3D-printed micro-hydroelectric power generators for sewage treatment plants

Ricoh, a Japanese multinational imaging and electronics company, has developed 3D-printed micro-hydroelectric power generators for sewage treatment plants in collaboration with Seabell Incorporated and the Kanazawa Institute of Technology. The generators are capable of producing several kW of electricity and significantly reducing production time and cost.

Sewage treatment plants consume a considerable amount of electric power, which is used to keep the microorganisms active in the water. This power consumption costs approximately 110 billion yen in electricity bills annually. The current micro-hydroelectric power generation equipment used at these plants pose issues such as low turbine efficiency and output, high purchase and installation costs, significant equipment burden on-site personnel, and difficulty in using in environments that exacerbate rusting.

To address these issues, Japan’s Ministry of Land, Infrastructure, Transport and Tourism (MLIT) is currently engaged in technology demonstrations and applied research to realize green innovation in sewerage systems. Ricoh participated in a study on micro-hydroelectric power generation in sewage facilities utilizing 3D printers within the framework of applied research on sewerage led by MLIT, and submitted a completion report in March 2023.

The study verified the usability of the 3D-printed micro-hydroelectric power generators at a sewage treatment plant through industry-academia collaboration with Seabell Incorporated and the Kanazawa Institute of Technology. The water turbine shape was designed in collaboration with Seabell Incorporated, a manufacturer specializing in low-head micro-hydroelectric power generators, and the Kanazawa Institute of Technology. Demonstration experiments were conducted at a sewage treatment plant in Shizuoka Prefecture, Japan.

The micro-hydroelectric power generator used features two generators mounted on a single unit, allowing efficient power generation. Additionally, as an open type device, the waterwheel can be placed directly in the existing waterway, eliminating the need to construct a new bypass waterway for hydroelectric power generation and reducing construction cost.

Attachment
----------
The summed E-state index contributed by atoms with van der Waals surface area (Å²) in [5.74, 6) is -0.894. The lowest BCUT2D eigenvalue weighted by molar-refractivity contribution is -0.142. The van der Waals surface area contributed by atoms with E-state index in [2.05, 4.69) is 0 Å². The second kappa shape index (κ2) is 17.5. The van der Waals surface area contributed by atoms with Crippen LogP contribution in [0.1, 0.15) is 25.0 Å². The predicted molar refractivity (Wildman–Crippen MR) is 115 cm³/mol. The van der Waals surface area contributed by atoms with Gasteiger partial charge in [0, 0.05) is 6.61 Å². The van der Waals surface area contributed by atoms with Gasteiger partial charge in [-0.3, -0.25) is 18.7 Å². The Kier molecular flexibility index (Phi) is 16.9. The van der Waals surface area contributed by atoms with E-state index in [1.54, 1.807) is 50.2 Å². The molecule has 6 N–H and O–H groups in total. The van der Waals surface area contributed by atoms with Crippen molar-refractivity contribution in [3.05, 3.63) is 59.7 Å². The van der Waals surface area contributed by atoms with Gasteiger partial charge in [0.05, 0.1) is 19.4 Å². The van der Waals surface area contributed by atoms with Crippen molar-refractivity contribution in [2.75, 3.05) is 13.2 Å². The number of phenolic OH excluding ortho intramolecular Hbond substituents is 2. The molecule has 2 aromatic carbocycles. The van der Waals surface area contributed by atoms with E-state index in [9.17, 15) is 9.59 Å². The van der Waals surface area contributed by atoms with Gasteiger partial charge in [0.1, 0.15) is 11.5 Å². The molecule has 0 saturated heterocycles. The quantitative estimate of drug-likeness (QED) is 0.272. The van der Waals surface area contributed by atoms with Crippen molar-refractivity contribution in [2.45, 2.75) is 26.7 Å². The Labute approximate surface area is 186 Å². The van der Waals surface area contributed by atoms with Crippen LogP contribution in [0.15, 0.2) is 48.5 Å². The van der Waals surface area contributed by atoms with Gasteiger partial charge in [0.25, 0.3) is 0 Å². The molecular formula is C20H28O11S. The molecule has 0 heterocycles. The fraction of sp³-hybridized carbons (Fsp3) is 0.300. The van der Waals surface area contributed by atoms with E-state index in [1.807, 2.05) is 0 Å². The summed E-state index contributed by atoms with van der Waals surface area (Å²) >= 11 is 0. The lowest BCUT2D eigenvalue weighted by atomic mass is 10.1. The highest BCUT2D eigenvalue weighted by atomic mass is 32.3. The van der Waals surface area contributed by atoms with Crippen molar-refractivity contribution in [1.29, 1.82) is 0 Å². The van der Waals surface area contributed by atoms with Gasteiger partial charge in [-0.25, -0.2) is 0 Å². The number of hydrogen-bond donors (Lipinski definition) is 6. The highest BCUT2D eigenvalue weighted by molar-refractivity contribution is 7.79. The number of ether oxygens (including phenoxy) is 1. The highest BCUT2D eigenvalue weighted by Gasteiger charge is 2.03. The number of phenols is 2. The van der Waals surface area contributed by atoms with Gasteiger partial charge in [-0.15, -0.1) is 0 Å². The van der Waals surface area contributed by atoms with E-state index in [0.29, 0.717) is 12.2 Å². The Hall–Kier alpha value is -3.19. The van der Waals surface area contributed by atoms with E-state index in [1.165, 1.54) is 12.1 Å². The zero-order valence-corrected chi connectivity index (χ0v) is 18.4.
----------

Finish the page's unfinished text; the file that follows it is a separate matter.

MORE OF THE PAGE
Ricoh’s 3D printer technology was used to create a micro-hydroelectric generator incorporating 3D printed blades made of biomass-derived materials. Compared to a water turbine made from commonly used 3D printer materials, the turbine is more than twice as strong as a metal turbine. It was found that the strength was maintained even after being placed underwater for a long period of time and could be used for large-scale hydroelectric power generation.

The study generated several kW of electricity using equipment with blades 25% lighter and main bodies 15% lighter than conventional metal hydroelectric power generation devices. The study also significantly shortened the production period from roughly one month to three days. The waterwheel part is made of resin for improved underwater durability.

The electricity generated by these devices is expected to be used as emergency power supply at the disaster prevention centers within sewage treatment plants, and battery systems that provide power for mobility, as well as in crawler-type automatic inspection robots. In addition to installing micro-hydroelectric power generators at sewage treatment plants in Japan, Ricoh will continue to study the possibility of introducing the technology in Europe, the United States, and emerging economies.

Ricoh’s development of 3D-printed micro-hydroelectric power generators for sewage treatment plants is a remarkable achievement that has the potential to revolutionize the way we generate electricity. With its commitment to sustainability and social responsibility, Ricoh is leading the way in creating innovative solutions that benefit society and the environment.